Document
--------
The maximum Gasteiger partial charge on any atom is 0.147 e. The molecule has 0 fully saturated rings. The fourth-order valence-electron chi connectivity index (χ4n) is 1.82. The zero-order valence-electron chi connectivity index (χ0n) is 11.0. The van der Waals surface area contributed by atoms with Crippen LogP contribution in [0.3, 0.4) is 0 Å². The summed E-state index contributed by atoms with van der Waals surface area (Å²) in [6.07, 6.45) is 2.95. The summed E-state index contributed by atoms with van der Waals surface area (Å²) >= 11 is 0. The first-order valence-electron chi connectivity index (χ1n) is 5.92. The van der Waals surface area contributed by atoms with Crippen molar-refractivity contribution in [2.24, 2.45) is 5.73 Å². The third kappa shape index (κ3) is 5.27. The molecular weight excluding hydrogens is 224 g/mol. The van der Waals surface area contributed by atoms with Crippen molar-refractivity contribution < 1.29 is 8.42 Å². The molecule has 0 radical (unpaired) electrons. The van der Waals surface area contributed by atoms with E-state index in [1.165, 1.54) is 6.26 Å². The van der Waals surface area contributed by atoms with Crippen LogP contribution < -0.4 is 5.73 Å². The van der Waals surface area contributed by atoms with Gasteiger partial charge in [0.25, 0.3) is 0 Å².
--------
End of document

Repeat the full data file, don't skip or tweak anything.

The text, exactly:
The maximum Gasteiger partial charge on any atom is 0.147 e. The molecule has 0 fully saturated rings. The fourth-order valence-electron chi connectivity index (χ4n) is 1.82. The zero-order valence-electron chi connectivity index (χ0n) is 11.0. The van der Waals surface area contributed by atoms with Crippen LogP contribution in [0.3, 0.4) is 0 Å². The summed E-state index contributed by atoms with van der Waals surface area (Å²) in [6.07, 6.45) is 2.95. The summed E-state index contributed by atoms with van der Waals surface area (Å²) >= 11 is 0. The first-order valence-electron chi connectivity index (χ1n) is 5.92. The van der Waals surface area contributed by atoms with Crippen molar-refractivity contribution in [2.24, 2.45) is 5.73 Å². The third kappa shape index (κ3) is 5.27. The molecular weight excluding hydrogens is 224 g/mol. The van der Waals surface area contributed by atoms with Crippen molar-refractivity contribution < 1.29 is 8.42 Å². The molecule has 0 radical (unpaired) electrons. The van der Waals surface area contributed by atoms with E-state index in [1.165, 1.54) is 6.26 Å². The van der Waals surface area contributed by atoms with Crippen LogP contribution < -0.4 is 5.73 Å². The van der Waals surface area contributed by atoms with Gasteiger partial charge in [0.25, 0.3) is 0 Å².